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Beaujolais and the Rise of Glou Glou Wine

Beaujolais and the Rise of Glou Glou Wine

Thousands of years ago, the Romans planted the first vines of what is today known as the Beaujolais region of France, found among the tiny villages just north of Lyon and south of Burgundy. But it wasn't until the 19th-century, when the expansion of the railway system connected Beaujolais to Paris, that Beaujolais wine became en vogue in the city Bistros. Today, Beaujolais is internationally renowned for its delicious glug-worthy wines and because of a notable history that warrants retelling. Here are some of the basics that every wine lover should know about Beaujolais:

Modern Birthplace of Natural Wine

Natural winemaking methods date back centuries to the Roman Empire. But as additives became popular modern wine inadvertently became not-so-natural. It wasn’t until the 1970’s when a young winemaker named Marcel Lapierre discovered the work of Jules Chauvet (the grandfather of the natural wine movement), that natural wine was reborn.  Marcel began collaborating with Jules to create wine that was made organically, without additives or machinery, and using a low intervention approach. It wasn’t long before his peers took notice and the movement grew. In the 1980’s Paris had its first natural wine tasting, word quickly spread and the rest, as they say, is history. Natural wine wasn’t just reborn, it was here to stay.

The Carbonic Maceration Technique

Today, Beaujolais is synonymous with the thin-skinned red Gamay, the region’s most planted grape. It’s also known for a fermentation technique called Carbonic Maceration, widely used by natural winemakers today. The low intervention process is one whereby rather than being destemmed upon arrival at the winery, the grapes are left in whole bunches. The bunches are put into closed tanks and pumped with carbon dioxide gas which initiates fermentation within each grape, ultimately causing the grapes to burst from the resulting pressure. Juice starts to accumulate and ferments either in the tank or is bled off and continues to ferment in another vessel until it becomes a finished wine. This technique reduces the amount of tannin in the wine and because Gamay grapes are already low in tannins, Beaujolais wines made with carbonic maceration result in a remarkably light and fresh red wine.

Semi-carbonic maceration, a variation that omits the addition of carbon dioxide gas, does not result in as many fruity aromas compared to full carbonic maceration, but lets more of the structural tannin remain. Semi-carbonic maceration is used on higher quality cru Beaujolais.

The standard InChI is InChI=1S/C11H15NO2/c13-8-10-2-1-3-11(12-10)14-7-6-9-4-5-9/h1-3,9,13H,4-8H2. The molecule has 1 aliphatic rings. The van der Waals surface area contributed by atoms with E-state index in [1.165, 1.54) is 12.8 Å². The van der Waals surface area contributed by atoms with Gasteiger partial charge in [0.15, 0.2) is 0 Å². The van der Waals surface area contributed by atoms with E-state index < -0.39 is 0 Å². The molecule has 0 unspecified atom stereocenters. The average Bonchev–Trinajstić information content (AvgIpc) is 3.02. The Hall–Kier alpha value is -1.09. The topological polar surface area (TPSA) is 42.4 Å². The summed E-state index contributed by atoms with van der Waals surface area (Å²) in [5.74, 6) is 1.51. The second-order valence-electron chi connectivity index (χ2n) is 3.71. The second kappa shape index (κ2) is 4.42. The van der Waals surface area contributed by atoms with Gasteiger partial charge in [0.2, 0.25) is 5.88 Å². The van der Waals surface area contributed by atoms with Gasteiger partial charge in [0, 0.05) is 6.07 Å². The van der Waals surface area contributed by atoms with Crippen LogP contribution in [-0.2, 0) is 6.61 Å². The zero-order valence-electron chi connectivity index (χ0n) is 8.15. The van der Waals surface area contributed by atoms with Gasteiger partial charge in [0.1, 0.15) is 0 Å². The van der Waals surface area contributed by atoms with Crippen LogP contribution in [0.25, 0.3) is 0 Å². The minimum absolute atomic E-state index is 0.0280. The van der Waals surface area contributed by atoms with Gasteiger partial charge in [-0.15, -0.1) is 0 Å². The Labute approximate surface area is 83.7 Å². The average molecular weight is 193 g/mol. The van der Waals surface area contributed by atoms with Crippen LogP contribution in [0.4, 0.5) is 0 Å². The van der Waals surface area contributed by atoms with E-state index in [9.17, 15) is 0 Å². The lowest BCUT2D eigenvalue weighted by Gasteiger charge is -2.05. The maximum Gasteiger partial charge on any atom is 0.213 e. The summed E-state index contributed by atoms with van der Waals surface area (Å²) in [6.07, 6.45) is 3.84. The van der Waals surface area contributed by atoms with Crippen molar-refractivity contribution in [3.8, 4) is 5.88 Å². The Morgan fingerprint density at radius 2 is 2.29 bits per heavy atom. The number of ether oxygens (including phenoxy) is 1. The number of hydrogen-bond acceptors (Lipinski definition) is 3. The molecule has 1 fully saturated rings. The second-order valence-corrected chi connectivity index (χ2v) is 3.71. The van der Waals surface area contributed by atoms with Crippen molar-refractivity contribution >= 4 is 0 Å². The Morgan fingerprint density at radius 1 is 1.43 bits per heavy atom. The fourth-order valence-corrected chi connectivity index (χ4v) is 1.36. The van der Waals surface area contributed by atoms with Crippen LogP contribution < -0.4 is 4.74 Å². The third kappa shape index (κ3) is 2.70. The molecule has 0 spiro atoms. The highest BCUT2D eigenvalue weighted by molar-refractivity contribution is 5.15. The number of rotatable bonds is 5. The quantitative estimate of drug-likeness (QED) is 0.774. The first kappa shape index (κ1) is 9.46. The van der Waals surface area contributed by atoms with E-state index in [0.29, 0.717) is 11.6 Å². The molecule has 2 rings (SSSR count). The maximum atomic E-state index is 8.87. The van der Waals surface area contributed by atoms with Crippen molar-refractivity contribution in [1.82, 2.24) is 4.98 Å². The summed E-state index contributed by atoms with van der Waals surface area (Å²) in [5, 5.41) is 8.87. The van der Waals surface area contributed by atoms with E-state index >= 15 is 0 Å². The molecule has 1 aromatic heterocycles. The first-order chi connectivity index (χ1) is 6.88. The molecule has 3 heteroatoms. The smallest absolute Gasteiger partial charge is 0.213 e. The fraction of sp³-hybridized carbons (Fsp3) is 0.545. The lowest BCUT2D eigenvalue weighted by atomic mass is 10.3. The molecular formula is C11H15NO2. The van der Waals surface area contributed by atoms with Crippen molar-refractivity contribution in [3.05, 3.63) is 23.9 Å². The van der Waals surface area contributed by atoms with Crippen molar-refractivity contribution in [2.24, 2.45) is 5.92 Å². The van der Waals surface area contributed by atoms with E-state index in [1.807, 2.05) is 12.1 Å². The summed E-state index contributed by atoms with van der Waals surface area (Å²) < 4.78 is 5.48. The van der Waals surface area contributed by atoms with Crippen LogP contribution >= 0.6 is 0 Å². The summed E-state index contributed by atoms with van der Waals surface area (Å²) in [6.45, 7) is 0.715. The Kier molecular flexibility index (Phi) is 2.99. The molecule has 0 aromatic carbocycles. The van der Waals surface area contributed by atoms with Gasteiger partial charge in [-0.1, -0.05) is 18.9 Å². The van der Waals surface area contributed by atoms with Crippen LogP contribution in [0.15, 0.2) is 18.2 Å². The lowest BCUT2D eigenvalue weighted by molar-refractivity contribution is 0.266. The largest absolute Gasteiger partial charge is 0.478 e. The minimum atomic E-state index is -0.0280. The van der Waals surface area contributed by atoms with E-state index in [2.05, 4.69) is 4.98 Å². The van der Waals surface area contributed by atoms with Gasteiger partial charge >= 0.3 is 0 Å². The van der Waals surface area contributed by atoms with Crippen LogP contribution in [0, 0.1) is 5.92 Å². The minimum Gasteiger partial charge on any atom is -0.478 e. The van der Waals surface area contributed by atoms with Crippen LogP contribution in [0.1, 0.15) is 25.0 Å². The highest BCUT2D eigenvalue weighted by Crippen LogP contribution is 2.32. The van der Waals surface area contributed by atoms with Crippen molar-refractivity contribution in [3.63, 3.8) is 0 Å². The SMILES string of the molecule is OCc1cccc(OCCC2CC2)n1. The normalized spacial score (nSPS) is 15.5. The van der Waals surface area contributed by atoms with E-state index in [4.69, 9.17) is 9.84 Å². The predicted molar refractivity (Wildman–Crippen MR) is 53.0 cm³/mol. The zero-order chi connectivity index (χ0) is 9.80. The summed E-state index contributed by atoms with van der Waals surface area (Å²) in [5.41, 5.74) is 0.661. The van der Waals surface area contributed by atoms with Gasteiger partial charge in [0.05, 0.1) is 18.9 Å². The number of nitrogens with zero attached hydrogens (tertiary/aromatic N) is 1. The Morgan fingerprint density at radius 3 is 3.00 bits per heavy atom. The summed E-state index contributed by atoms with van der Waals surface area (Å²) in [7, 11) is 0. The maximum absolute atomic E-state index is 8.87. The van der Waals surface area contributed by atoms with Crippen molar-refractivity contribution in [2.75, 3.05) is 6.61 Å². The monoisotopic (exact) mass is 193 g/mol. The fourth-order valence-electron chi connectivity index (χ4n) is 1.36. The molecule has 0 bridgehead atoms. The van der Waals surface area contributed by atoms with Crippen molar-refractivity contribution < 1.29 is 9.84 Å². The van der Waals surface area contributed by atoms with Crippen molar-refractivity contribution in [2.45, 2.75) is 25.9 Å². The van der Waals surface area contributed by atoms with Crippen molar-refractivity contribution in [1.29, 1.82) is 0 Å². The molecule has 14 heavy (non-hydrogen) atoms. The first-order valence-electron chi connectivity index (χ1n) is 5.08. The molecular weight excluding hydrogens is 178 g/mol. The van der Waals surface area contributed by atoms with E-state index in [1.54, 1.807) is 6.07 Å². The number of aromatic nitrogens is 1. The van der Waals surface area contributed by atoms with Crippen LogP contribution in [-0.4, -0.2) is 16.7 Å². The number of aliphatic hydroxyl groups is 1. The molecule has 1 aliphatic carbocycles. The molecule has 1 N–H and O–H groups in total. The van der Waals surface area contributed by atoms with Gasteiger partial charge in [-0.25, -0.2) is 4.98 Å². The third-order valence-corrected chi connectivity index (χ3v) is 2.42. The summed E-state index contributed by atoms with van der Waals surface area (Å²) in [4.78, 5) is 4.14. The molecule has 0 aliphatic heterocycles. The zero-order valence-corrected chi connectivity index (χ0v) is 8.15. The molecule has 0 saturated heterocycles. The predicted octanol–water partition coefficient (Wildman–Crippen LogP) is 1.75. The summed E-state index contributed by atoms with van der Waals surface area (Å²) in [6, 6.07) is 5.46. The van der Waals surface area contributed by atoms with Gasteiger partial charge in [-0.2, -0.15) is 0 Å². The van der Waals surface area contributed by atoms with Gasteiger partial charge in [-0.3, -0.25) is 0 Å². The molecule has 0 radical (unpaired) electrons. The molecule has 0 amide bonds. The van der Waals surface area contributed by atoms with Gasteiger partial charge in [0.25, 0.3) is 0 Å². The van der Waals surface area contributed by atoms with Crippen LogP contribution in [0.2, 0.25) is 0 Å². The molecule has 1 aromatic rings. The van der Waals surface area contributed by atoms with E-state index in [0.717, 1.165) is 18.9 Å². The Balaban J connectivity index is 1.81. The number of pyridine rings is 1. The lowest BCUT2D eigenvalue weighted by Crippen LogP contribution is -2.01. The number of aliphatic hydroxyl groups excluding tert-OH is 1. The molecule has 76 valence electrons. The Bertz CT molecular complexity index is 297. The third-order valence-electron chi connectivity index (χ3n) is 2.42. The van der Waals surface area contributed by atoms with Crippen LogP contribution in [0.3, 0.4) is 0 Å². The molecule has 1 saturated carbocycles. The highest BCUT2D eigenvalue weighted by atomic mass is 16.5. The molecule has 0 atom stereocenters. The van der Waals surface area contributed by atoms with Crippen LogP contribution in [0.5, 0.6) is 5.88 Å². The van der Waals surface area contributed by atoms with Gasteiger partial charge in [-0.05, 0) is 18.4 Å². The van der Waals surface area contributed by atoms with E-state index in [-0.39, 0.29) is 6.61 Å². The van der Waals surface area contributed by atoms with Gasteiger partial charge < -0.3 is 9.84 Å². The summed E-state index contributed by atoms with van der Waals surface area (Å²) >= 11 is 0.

Beaujolais Nouveau

Carbonic maceration also allows the wines to be made and released very quickly, making way for a distinct category of Beaujolais wines that are released shortly after harvest, called Beaujolais Nouveau. Designed to be consumed shortly after bottling, Beaujolais nouveau wines are released on the third Thursday of November following the harvest. The excitement surrounding the release every year combined with the light, fruity style that mimicked aromas of banana and bubblegum, lead Beaujolais nouveau to become wildly popular during the 1970s and ’80s.

3 Classifications of Beaujolais

Beaujolais wine is available at three different quality levels: Beaujolais AOC, Beaujolais-Villages AOC, and Cru Beaujolais. Beaujolais AOC wine accounts for about half of all Beaujolais wine and the majority of Beaujolais nouveau. 39 villages produce wine that can be labeled  Beaujolais-Villages. These wines give more sophisticated fruit and mineral notes than their basic counterparts. Cru Beaujolais is comprised of the ten top villages, each with its own AOC. The crus are all located in the northern part of Beaujolais, and each offers a slightly different terroir that results in a range of expressions of the gamay grape.

Glou Glou and More Glou

The French word glou means a “glug” and a wine that is glou glou is one that invites chugging. A term famously attached to the bright, light natural reds of the Beaujolais region, glou glou tends to be used for fresh, approachable wines that do not compete with food for the spotlight, go down super easy, and are delicious to boot. Because of its high acidity, Beaujolais pairs with a wide range of foods, making it the perfect wine for almost any occasion.

 

 

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